The best diabetes diet for you is the one that keeps your blood sugars in the safe zone!

9 comments:

Anna said...

Jenny,

Have you ever considered writing a book on diabetes? I'd buy it in a NY minute! At the very least, a compilation of your blog posts? With your publishing experience and your vast, common sense knowledge of the diabetes world, it would be fantastic!

Cheers,
Anna

Jenny said...

Anna,

Thanks!

I've queried just such a book to a bunch of agents and one editor who publishes this kind of thing, but so far, no joy.

The lack of the letters "M.D." after my name is a major problem, as is the fact that health books as a category are not doing well anymore except for the blockbuster "Cure everything with one simpleminded idea" books written to appeal to credulous idiots.

One editor told me my book proposal was pitched to too intelligent a reader and that his experience has been that health books sell mostly to people who are frightened by big words and by references to scientific journals.

A recent visit to Borders and Barnes & Noble found that the only books displayed on the incredible shrinking Diabetes Shelf are the stupid ones. No Bernstein, No Becker.

That's why my stuff is posted on the web in all its overeducated, footnoted glory.

I suspect the other issue is that there is so much health information and support available online nowadays that there isn't much reason for most people to buy a book. They can find the information they need online fast and free. And they can ask questions, too.

I'm glad I entered nonfiction publishing back in the days when any intelligent person started out researching anything they were interested in by buying a book, but I'm also glad I got out of publishing a few years ago when the spread of the web made selling books became so much more difficult and the book industry responded by carrying fewer books in stores and demanding publishers give up a larger cut of profits to even get on those shelves.

Nasty business, nonfiction publishing, in the age of the web!

Khurt Williams said...

I will continue to read your blog and educate myself about my disease and will challenge my endo to stay on top of what actually works and what is crap.

Keep up the good word.

Kathy said...

I recently spoke to a nurse who told me there are 2 kinds of sugar: "good" sugar and "bad" sugar. Bananas are fruit, so they are good sugar and I should go ahead and eat them. I protested that bananas would not be good for my blood sugar level. She told me not to worry, and go ahead.

I explained this to my meter, had a small banana with my normal lunch, but the meter stubbornly refuses to listen. I went over 140 after 2 hours.

I decided my meter knows best, although it has not been to medical school. No more bananas for me.

Dietary advice is so confusing, they tell me things are ok but the meter disagrees.

Whole wheat bread tests badly. Can't have a sandwich and stay under 140. Put the same meat & cheese on a salad, the meter is happy. So much for healthy whole grains.

bb said...

how does all of this tie into a person(myself) with type 2 and still experiencing reactive hypoglycemia, of course I am eating low carb, and slow carb to the best of my ability's, but it is like my pancreas is just spitting and sputtering and I am along for the joyride.

Brian

aurora said...

Jenny..just found out about you...I find your writing and information interesting and easy to understand..I have be to two endos...and both have firmly declared NO LOW CARBS...and that was before I found out about L/C..I follow Dr.Berstein..(with a little tweaking)..Thanks so much!!!

Anna said...

What about if you teamed up with someone else? For instance, Fred Hahn of Slow Burn strength training temed up with the Drs. Eades (Protein Power) to write the Sow Burn exercise book. IMO, the exercise info is better with the Eade's info. I probably would have never even looked at the book without the Eades name connected to it.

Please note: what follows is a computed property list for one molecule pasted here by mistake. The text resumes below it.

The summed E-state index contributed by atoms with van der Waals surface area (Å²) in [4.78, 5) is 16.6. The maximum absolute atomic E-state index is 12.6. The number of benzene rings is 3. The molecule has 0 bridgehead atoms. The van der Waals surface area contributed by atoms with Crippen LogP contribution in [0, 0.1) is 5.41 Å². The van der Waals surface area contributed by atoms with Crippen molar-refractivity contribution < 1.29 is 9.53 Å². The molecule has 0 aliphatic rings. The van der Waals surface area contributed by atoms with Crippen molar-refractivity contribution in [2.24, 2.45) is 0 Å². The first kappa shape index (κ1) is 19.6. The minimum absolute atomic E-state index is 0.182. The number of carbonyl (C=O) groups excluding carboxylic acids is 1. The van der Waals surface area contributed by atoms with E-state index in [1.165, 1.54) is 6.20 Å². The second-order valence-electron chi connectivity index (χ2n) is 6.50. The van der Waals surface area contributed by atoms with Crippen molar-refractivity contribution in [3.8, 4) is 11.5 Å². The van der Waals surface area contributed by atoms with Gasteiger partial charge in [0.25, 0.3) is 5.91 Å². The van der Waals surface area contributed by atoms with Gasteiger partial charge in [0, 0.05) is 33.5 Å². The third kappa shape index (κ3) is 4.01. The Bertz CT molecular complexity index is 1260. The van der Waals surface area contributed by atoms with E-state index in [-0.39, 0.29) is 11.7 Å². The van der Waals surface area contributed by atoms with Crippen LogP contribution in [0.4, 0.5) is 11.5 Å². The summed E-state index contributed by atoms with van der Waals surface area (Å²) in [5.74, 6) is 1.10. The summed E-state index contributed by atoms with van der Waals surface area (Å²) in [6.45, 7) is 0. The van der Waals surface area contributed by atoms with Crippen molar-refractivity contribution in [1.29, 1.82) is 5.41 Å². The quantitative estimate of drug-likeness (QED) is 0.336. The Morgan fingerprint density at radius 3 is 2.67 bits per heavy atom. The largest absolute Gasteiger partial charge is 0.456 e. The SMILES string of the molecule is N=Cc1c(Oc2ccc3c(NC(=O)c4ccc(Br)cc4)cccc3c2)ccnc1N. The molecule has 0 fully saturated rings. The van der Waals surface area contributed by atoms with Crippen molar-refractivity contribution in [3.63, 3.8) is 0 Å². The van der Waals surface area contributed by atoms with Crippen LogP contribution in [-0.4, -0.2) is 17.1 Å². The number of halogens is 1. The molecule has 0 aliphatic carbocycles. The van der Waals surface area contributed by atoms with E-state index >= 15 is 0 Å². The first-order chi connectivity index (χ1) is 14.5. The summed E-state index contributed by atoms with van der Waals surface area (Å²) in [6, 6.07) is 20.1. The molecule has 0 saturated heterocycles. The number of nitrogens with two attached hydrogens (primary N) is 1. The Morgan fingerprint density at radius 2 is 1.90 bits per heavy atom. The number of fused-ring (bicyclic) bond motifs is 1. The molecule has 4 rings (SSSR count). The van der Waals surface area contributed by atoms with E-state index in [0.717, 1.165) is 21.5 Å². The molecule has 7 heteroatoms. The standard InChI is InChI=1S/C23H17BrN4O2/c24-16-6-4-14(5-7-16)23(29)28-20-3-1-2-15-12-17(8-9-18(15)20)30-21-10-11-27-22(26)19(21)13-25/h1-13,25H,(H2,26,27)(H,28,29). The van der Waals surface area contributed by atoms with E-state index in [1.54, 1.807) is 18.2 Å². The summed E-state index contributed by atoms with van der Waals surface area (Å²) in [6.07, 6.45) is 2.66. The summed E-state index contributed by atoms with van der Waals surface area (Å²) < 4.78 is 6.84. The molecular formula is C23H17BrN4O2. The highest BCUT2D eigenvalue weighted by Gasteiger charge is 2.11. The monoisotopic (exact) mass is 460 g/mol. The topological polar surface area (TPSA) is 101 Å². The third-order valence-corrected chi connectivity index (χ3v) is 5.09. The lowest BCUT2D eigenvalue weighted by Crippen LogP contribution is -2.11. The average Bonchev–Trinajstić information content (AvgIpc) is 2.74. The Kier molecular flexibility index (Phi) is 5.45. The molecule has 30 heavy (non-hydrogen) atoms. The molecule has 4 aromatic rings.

Dr. Mike Eades' blog has an interesting preview of Gary Taube's upcoming book Good Calories, Bad Calories. In some of the reader comments there is a bit of a discussion on why Taubes (not an MD or diet guru) has the credibility to pull this off and get people thinking rationally again about fat/carbs. Hmmm, can you get to know Gary Taubes? As an author team, you two would ROCK!!!!

Cheers,
Anna

Tim said...

I just finished Dr Bernstein's book on Diabetes, and thought it was superb. It would have saved my mother-in-law much grief and suffering if we had been able to find it while she was still alive.

I found the book on amazon by reading reviews, and wondered what you thought of it, glad to see you consider him a true expert.

Can I ask which of his opinions you disagree with?

Jenny said...

Tim,

I was extremely lucky to find Dr. Bernstein's book the day I was diagnosed in 1998. Without it, I would have believed my doctor's assurance that blood sugars in the middle 200s after meals were "nothing to worry about" and would not have cut out the carbs that were poisoning me.

I disagree with Bernstein's definition of "normal" blood sugar, because it is not supported by the evidence of CGMS studies performed in populations of normal people. The text in the 3rd edition carries over from earlier editions and is out of date.

I also believe that his claim that the 4.2% A1c is normal is flawed, and that attaining the low 5% range will keep people in good health.

I think his experience is colored by treating people with severe control problems, and it is not necessary for everyone to eat at the very low carb level he suggests. The approach suggested by the A.S.D. Newly Diagnosed page seems like a better approach to me because it is more doable. I know so many people who have regained health using it. I think that Bernstein's extremism keeps people from trying a slightly less rigid approach that could save their health.

I think he is wrong that the thyroid function drop caused by prolonged low carbing is autoimmune in nature. I think it is an adaptation to what the body interprets as starvation and a major reason I no longer eat a ketogenic diet.

Finally, I think he is a bit confused about the Incretin drugs. They do have blood sugar effects he hasn't seen in his patients, probably because only someone with very severe diabetes would pay the $10,000 or so it costs to consult him. For some people with milder diabetes these drugs may have significant effects on insulin secretion.

That said, I think everyone with diabetes of any kind should read his book a few times, because they will learn things there they will see nowhere else. And anyone using insulin should also read him again.